Clark Quinn's Learnings about Learning
(The Official Quinnovation blog)

24 December 2009

The big blindspot

Clark @ 7:14 AM

I was talking with a colleague over lunch the other day about her company, platform, and organizational learning issues.  And something occurred to me: we’re trying to merge onto a freeway right at a blindspot.

In orgs, there’s a real tendency to bucket any discussion of learning into ‘training’, and dismiss it.  You’ve heard me go off again and again about how I think learning includes innovation, creativity, problem-solving, etc, and that’s because I’m trying to make learning the umbrella term for all the good stuff & secret sauce, not automatically shunted off into the realms of cost-center and irrelevance.  And don’t get me wrong, I don’t think training has to be irrelevant (though in practice much of it is). The problem is that those same executives who identify a problem and demand a training solution for it aren’t open to a more discerning analysis of the problem, more enlightened learning practice, or more.  Regardless, it’s easy to get ignored as soon as they hear ‘learning’.

So then you can look at another channel to come in, and the obvious alternative is knowledge management (KM).  Except that, too, has a real easy knee-jerk rejection.  The initial wave of KM had so much hype it could only under-deliver on unrealistic expectations (as has happened before with AI and expert systems, as well as every new management phase).  So, KM also is a difficult sell.

The problem, then, is where do you come in?  What is the fog-penetrating terminology that will help get the C-suite to really ‘get’ that you’re talking about stuff that’s mission-critical?  That’s a big blindspot.  Collective intelligence? I just read that ‘innovation’ as a term is dead.  ‘Social  media’ can bring up bad images as well.  And anything called 2.0 is liable to be seen as hype, whether it’s Web or Enterprise.

The sad thing is, there’s some real ‘there’ there, but it’s an uphill sell.  Any bright ideas about how to market a real-game changer to people who need it, but can’t see it?


  1. While I think what we call things is important, it’s quite a bit more important to make sure that what you’re doing is tied to a business result.

    This is difficult in a 2.0 sense, because the point of going 2.0 is letting go — but the C-suite among many others throughout every level of most orgs have a hard time letting go of one paradigm without any clear sense of what else they should hold on to. The letting go is how you hold on. It relies on the soft stuff — trust, integrity, candor, relationships; hard to fit into the existing paradigm of metrics, ROI — the former “measures” of “trust.”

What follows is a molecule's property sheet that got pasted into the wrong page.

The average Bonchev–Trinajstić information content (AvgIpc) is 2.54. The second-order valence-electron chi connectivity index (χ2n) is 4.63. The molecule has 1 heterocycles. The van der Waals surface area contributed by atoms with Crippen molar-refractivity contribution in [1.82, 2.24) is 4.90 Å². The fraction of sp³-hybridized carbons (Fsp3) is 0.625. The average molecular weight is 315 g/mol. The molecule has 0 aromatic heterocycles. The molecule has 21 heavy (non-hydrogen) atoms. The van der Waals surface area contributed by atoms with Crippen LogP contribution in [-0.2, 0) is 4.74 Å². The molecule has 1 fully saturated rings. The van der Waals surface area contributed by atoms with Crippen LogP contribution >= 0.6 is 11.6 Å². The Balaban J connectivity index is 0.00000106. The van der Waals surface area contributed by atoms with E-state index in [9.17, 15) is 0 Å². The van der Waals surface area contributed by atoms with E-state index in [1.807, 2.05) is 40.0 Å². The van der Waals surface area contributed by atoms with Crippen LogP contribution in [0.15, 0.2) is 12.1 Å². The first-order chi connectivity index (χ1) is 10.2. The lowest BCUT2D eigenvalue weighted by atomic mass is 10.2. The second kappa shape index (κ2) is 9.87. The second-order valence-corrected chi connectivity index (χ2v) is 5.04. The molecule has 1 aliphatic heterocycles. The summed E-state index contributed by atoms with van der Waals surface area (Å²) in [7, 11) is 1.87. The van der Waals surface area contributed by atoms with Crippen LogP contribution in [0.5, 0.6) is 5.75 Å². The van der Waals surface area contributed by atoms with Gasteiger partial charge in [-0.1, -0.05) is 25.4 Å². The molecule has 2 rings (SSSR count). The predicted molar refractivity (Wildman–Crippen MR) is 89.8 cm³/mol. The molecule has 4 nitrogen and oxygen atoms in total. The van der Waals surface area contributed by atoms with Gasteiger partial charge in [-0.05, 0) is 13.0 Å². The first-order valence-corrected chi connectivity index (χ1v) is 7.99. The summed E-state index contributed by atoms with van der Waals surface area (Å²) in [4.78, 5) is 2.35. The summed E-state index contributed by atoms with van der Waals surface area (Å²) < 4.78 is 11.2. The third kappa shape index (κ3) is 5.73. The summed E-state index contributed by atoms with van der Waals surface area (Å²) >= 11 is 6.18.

So that said, the key to success I’ve found in getting support for transformational engagements comes from a couple of fronts:

    1. Know exactly what your role, or the mission of your particular function, is in the organization. Knowing that my learning function is charged with managing the know-how of my organization gives me the leverage needed to make suggestions and even decisions within that context; no other part of the organization owns that as much as my function.

    2. Stay within the bounds of your function: Whatever I’m going to suggest must come from what it does for our particular mission; I can’t presume to tell other areas of the company how to do their business. That said, as we’re talking about the big things (enterprise video sharing, for example), it doesn’t hurt to give the line of sight to other parts of the business that might take advantage of such services — but my focus and sell to the leadership MUST be on what it’s going to do accelerate, enhance, improve the know-how of the organization.

    3. Do your homework on what’s going on in the business. There are strategic goals your company has. Align with them. There are parts of the business where accelerating or improving their know-how can transform the business, generate more revenue. It can’t just be about cutting costs — you need to challenge yourself to find ways of improving the know-how to reduce cycle times and generate more revenue, improve customer service, etc. The tighter you can align initiatives to revenue, the easier it is to forecast what kind of budget you’ll have –because the goal for a learning organization is to be able to pay it back in a certain amount of time;

    I know this isn’t sexy or appealing to our greater sensabilities, but pragmatism really rules out in selling to leadership far more than how things are named; obviously because corporate names for stuff are generally horrible. Basically if the cost of doing it is cheaper than the cost of NOT doing it — and you can forecast that, you can get the buy-in pretty easily. With all the fog that comes with the new paradigm, finding a way to translate things in terms that business people understand (money) makes it clear and gets cultural buy-in. They may not know what they’re getting, but they get that changing behaviors to reduce costs and increase revenues is worth their engagement and investment.

    Comment by Aaron — 24 December 2009 @ 8:15 AM

  2. Aaron, great thoughts from practical experience. I don’t want to be flashy, I really want to make progress, and you’re showing how. In fact, it’s similar to what I’m recommending in a client engagement: take a broad interpretation of learning, empower collaboration, and align to real business goals. You need metrics like more problems solved, more new services, processes, products, etc. Thanks for articulating the ideas so well.

    Comment by Clark — 24 December 2009 @ 10:10 AM

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